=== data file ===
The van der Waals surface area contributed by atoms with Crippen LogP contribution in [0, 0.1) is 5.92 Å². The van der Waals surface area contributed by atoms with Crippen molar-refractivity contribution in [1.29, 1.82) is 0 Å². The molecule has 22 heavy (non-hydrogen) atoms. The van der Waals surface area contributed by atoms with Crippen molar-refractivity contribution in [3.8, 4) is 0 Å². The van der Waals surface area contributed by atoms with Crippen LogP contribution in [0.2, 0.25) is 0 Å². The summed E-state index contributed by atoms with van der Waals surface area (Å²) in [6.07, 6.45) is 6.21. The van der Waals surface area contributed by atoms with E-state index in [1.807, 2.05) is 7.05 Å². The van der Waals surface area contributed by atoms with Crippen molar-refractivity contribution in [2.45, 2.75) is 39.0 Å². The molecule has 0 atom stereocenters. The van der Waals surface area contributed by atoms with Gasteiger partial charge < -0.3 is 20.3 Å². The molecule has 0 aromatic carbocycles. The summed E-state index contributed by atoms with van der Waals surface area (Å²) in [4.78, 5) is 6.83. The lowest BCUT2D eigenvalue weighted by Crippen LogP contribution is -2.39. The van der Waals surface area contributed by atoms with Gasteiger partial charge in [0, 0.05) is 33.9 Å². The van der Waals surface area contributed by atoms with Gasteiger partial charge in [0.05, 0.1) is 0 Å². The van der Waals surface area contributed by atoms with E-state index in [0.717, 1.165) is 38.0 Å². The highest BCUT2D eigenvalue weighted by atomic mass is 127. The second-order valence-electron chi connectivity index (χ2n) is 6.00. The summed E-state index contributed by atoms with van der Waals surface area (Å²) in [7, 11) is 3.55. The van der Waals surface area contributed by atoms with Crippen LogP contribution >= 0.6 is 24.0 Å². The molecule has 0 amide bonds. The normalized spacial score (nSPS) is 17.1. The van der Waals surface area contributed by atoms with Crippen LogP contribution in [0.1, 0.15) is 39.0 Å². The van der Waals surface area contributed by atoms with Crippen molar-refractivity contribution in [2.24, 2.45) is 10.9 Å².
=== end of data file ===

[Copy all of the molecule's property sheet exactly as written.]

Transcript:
The van der Waals surface area contributed by atoms with Crippen LogP contribution in [0, 0.1) is 5.92 Å². The van der Waals surface area contributed by atoms with Crippen molar-refractivity contribution in [1.29, 1.82) is 0 Å². The molecule has 22 heavy (non-hydrogen) atoms. The van der Waals surface area contributed by atoms with Crippen molar-refractivity contribution in [3.8, 4) is 0 Å². The van der Waals surface area contributed by atoms with Crippen LogP contribution in [0.2, 0.25) is 0 Å². The summed E-state index contributed by atoms with van der Waals surface area (Å²) in [6.07, 6.45) is 6.21. The van der Waals surface area contributed by atoms with E-state index in [1.807, 2.05) is 7.05 Å². The van der Waals surface area contributed by atoms with Crippen molar-refractivity contribution in [2.45, 2.75) is 39.0 Å². The molecule has 0 atom stereocenters. The van der Waals surface area contributed by atoms with Gasteiger partial charge < -0.3 is 20.3 Å². The molecule has 0 aromatic carbocycles. The summed E-state index contributed by atoms with van der Waals surface area (Å²) in [4.78, 5) is 6.83. The lowest BCUT2D eigenvalue weighted by Crippen LogP contribution is -2.39. The van der Waals surface area contributed by atoms with Gasteiger partial charge in [0, 0.05) is 33.9 Å². The van der Waals surface area contributed by atoms with Gasteiger partial charge in [0.05, 0.1) is 0 Å². The van der Waals surface area contributed by atoms with E-state index in [0.717, 1.165) is 38.0 Å². The highest BCUT2D eigenvalue weighted by atomic mass is 127. The second-order valence-electron chi connectivity index (χ2n) is 6.00. The summed E-state index contributed by atoms with van der Waals surface area (Å²) in [7, 11) is 3.55. The van der Waals surface area contributed by atoms with Crippen LogP contribution >= 0.6 is 24.0 Å². The molecule has 0 amide bonds. The normalized spacial score (nSPS) is 17.1. The van der Waals surface area contributed by atoms with Crippen LogP contribution in [0.1, 0.15) is 39.0 Å². The van der Waals surface area contributed by atoms with Crippen molar-refractivity contribution in [2.24, 2.45) is 10.9 Å².